22 Mar 2013 09:09am

Gauke: we are determined to tackle aggressive avoidance

David Gauke, Exchequer secretary to the Treasury, said this week's Budget "makes the UK more competitive"

Speaking at Chartered Accountants' Hall last night, Gauke said that the government was committed to simplifying the tax system and cracking down on artificial tax schemes which promote aggressive avoidance.

"I think accountants have been vilified," said Michael Izza, chief executive of ICAEW, who conducted the conversation with Gauke, and urged the minister to make sure the accountancy profession wasn't unfairly portrayed in the debate over tax avoidance. 

David Gauke, Michael Izza and David Cruickshank speak to economia 


"I think it's only fair to say a sophisticated tax system requires a sophisticated tax profession," said Gauke, who praised the work of the Office for Tax Simplification and said the government was giving additional resource to HMRC to help them deal with tax avoidance.

He said the government would work to improve the Disclosure of Tax Avoidance Schemes (DOTAS) and disincentivise anyone tempted to take part in a scheme promoting aggressive avoidance, saying it was partly an issue of "education."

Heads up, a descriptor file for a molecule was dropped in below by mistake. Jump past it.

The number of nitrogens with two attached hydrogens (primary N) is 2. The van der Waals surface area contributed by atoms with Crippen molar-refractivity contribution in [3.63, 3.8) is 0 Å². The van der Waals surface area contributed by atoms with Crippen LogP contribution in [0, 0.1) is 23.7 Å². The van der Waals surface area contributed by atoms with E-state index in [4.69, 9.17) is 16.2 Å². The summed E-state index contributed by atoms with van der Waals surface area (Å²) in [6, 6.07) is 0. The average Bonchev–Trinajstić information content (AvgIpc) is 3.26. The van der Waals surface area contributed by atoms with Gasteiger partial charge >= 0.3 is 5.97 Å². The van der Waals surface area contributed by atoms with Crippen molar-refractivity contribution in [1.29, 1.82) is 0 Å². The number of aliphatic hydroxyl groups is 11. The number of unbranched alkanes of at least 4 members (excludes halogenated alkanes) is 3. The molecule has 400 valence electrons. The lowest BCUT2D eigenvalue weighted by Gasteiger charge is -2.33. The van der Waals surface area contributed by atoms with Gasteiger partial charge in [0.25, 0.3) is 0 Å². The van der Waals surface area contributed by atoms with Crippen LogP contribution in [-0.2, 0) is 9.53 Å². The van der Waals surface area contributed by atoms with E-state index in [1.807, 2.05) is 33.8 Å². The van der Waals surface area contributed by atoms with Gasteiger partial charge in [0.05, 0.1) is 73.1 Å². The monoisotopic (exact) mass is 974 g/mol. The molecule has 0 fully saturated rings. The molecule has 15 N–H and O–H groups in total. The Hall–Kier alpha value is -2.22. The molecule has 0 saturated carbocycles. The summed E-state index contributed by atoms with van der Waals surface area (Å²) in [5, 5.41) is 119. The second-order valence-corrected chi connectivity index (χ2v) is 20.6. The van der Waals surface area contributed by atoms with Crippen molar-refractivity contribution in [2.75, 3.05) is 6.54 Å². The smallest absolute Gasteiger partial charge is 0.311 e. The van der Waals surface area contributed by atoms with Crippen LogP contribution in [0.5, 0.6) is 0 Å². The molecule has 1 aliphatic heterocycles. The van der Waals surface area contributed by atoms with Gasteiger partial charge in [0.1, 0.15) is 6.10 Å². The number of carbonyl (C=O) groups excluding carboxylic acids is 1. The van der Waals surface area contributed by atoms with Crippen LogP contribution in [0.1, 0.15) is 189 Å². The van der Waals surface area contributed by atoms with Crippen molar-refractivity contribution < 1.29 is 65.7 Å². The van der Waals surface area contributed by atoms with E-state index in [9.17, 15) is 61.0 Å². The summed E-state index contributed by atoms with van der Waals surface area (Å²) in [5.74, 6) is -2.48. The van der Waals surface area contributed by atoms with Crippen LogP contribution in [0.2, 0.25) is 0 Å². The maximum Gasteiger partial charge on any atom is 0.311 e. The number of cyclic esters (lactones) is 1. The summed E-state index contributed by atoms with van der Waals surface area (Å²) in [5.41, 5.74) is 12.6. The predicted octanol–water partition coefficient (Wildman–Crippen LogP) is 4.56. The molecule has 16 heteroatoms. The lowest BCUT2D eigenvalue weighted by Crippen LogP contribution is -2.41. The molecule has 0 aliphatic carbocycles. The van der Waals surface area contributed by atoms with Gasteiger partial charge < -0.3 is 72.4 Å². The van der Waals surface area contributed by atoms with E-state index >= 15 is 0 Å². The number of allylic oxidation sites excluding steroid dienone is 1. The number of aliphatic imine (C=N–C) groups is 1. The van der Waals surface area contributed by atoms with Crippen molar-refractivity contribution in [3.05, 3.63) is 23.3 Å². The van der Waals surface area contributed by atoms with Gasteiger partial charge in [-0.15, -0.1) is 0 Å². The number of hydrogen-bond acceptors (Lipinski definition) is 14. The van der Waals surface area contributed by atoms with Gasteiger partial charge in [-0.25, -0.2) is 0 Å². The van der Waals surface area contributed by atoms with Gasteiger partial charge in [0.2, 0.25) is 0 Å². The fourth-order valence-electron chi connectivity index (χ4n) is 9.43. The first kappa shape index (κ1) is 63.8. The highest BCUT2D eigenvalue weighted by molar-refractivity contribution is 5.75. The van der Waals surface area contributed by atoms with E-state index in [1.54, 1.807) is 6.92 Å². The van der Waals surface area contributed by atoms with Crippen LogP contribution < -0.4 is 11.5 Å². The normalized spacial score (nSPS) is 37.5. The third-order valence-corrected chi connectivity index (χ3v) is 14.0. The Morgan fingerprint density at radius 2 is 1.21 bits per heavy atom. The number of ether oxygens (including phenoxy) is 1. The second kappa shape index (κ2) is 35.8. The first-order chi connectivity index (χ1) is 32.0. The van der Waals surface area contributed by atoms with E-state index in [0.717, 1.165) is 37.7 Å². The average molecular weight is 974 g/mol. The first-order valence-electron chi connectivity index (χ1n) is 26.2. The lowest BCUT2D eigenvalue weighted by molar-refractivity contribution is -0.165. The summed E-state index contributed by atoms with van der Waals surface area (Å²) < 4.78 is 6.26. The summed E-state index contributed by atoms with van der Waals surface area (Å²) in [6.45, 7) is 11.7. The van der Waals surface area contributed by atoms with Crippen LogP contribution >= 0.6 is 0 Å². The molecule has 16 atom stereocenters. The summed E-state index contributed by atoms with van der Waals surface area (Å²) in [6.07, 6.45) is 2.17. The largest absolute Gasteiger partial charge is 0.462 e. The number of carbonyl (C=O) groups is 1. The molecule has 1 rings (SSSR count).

"I think a line can be drawn between tax planning and that with a degree of artificiality, a degree of contrivance," said Gauke. "There are such schemes out there, promoted by mainly boutique advisers, and we are determined to take action to dissuade people engaging in these schemes."

The minister was also praised for easing the requirements for some small businesses and RTI announced this week. "I think RTI is a good system," he said. "I think it's time the PAYE system moved into the twentieth century. But we are keen to keep working constructively with everyone on how it is implemented."

"I think the chancellor delivered on a number of issues," said Izza, who said the government had delivered a Budget that would provide some help for businesses in a very difficult economic climate.

On Wednesday the chancellor unveiled a downgraded growth outlook for the UK economy and brought the headline rate of corporation tax down to 20%.

Helen Roxburgh


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